Distribution and Habitat
Country distribution from AmphibiaWeb's database: Australia
Northern end of Fraser Island south to Jervis Bay in mid-eastern New South Wales
The extent of occurrence of the species is approximately 58600 km2
No information on population, size, structure and dynamics.
Life History, Abundance, Activity, and Special Behaviors
Occupies a variety of habitats, but most commonly seen in the vicinity of temporary coastal
swamps (wallum). These areas typically have low nutrient soils and heath, sedgeland,
Melaleuca swamp or Banksia woodland vegetation.
Active during the day. Spring and summer breeder.
Trends and Threats
Continuing decline in area of occupancy, number of locations, number of mature individuals.
Severely fragmented habitat – it was assumed that the population is naturally fragmented, but
increasing fragmentation through habitat destruction and degradation, particularly mainland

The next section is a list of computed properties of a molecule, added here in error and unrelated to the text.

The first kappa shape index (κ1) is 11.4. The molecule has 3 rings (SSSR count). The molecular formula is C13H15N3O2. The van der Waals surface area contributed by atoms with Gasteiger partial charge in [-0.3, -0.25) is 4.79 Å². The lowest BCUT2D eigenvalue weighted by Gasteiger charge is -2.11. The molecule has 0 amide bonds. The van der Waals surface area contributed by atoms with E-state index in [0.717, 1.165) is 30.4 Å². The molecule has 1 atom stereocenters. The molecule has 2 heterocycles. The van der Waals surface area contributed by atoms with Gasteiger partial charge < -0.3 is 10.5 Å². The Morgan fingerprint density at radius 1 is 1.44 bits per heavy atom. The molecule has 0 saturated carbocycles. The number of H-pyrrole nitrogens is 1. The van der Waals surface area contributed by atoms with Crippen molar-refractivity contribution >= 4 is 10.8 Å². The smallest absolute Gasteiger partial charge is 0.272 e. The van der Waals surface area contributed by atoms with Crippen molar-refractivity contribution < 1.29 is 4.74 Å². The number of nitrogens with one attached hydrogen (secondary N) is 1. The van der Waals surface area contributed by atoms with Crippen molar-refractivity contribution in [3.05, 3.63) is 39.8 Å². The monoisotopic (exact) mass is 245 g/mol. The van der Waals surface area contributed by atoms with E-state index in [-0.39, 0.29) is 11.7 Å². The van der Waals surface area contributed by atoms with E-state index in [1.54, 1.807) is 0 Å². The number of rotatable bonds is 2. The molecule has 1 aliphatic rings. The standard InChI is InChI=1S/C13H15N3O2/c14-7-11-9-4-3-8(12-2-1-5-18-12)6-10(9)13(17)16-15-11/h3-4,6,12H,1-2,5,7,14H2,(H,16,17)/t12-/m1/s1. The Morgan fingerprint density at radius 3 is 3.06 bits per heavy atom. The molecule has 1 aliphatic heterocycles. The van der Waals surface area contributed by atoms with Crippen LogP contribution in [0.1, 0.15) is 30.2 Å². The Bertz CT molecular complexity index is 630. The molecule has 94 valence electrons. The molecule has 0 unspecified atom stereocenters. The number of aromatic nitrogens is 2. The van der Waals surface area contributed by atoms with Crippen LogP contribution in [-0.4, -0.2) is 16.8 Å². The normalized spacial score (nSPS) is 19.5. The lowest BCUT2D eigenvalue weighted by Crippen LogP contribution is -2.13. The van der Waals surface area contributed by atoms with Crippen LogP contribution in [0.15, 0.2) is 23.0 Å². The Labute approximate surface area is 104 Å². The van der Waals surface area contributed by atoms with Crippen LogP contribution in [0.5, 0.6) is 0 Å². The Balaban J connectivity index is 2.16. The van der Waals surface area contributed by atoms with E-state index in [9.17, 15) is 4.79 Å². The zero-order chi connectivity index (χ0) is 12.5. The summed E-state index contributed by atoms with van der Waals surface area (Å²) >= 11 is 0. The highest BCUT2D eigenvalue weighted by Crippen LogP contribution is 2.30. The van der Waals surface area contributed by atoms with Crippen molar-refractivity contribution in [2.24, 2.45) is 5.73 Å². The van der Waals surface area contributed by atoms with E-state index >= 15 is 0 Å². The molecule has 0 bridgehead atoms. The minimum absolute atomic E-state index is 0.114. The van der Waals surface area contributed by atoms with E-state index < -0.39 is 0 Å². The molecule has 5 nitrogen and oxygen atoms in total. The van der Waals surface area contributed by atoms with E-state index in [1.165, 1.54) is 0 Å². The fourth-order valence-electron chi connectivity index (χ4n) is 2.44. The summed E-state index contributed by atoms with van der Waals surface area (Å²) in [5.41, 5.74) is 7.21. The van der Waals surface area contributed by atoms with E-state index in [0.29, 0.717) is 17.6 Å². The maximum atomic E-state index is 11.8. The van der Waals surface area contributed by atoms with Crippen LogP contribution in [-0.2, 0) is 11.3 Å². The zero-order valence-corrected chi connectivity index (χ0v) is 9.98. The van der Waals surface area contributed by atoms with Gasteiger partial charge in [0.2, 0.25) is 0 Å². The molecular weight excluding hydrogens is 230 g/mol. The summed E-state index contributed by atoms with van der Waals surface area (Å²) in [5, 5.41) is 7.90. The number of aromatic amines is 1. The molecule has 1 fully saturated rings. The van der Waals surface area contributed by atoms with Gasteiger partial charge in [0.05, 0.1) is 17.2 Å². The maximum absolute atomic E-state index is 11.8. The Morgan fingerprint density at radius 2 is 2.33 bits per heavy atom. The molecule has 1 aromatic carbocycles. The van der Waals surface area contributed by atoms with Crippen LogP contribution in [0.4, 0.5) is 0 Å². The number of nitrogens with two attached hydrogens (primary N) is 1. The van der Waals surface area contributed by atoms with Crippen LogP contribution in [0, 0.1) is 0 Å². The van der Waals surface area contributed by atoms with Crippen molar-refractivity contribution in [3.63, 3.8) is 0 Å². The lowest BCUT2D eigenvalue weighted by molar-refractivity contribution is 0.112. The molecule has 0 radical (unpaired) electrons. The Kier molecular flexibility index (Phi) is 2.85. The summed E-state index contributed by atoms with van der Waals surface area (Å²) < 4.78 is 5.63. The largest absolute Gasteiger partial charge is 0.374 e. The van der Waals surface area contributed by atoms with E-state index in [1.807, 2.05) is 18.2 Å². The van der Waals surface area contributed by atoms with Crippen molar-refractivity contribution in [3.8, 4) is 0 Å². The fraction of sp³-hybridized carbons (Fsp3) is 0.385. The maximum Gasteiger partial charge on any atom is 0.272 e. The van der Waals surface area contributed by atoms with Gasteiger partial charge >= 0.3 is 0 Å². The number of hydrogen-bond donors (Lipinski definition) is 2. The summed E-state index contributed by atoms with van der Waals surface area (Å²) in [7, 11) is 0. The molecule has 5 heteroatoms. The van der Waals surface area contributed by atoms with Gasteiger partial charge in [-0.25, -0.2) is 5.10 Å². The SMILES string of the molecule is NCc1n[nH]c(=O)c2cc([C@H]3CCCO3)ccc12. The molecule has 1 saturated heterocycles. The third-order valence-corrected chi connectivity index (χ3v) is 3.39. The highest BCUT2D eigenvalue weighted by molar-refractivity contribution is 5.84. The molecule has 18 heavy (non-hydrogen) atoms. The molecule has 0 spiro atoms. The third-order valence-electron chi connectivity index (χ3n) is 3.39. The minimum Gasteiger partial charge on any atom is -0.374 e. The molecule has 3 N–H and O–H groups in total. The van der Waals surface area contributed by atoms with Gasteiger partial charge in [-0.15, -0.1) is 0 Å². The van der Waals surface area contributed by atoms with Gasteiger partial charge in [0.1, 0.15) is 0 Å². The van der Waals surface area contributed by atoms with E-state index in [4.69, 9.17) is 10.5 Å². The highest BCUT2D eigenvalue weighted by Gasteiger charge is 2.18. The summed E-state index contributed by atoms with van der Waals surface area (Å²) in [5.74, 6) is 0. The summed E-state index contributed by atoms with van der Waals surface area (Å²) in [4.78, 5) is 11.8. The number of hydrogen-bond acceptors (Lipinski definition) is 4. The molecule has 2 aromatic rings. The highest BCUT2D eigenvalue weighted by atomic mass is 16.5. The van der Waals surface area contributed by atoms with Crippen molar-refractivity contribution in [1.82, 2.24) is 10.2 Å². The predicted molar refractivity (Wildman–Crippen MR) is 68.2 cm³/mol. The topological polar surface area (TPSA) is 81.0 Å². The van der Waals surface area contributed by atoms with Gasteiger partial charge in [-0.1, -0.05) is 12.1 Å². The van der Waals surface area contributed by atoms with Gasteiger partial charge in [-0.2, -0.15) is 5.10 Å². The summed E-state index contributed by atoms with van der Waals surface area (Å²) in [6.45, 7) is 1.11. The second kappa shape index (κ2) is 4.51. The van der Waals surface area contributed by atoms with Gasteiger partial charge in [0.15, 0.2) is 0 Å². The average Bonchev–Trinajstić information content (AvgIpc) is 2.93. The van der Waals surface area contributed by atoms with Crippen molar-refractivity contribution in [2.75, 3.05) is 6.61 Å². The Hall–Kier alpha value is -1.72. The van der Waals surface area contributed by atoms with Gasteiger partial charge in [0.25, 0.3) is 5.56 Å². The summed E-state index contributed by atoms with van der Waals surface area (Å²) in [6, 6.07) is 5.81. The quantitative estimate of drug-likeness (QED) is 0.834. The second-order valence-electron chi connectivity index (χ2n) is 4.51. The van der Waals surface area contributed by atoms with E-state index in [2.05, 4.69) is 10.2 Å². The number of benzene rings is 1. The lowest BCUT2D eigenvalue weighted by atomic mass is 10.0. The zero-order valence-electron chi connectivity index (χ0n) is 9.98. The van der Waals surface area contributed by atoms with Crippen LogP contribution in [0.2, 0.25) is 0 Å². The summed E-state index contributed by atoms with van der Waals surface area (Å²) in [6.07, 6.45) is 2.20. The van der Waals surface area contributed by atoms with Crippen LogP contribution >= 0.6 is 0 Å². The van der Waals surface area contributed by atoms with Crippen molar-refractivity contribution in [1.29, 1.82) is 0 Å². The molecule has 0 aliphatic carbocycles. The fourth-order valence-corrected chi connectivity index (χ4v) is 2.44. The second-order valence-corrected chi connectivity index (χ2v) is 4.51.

Clearing for agriculture, pine plantations, housing and infrastructure. They occur in an area with
the highest rate of human population growth in Australia.
Other threats include habitat degradation through alterations in hydrology and increased nutrient
loads, invading weeds and competition from competing frog species and inappropriate fire
Protected where it occurs in National Parks, e.g. Fraser Island.
Barker, J., Grigg, G. C., and Tyler, M. J. (1995). A Field Guide to Australian Frogs. Surrey Beatty and Sons, New South Wales.
Hines, H., Mahony, M. and McDonald, K. (1999). ''An assessment of frog declines in wet subtropical Australia.'' Declines and Disappearances of Australian Frogs. A. Campbell, eds., Environment Australia, Canberra, 44-63.
Moore, J.A. (1961). ''Frogs of eastern New South Wales.'' Bulletin of the American Museum of Natural History , 121(3), 151-386.
Written by J.-M. Hero; H. Hines; E. Meyer; D. Newell (m.hero AT mailbox.gu.edu.au), Griffith University
First submitted 2002-04-05
Edited by Ambika Sopory, Jean-Marc Hero (2008-09-16)
Feedback or comments about this page.
Citation: AmphibiaWeb: Information on
amphibian biology and conservation. [web application]. 2016. Berkeley, California:
(Accessed: Sep 29, 2016).
AmphibiaWeb's policy on data use.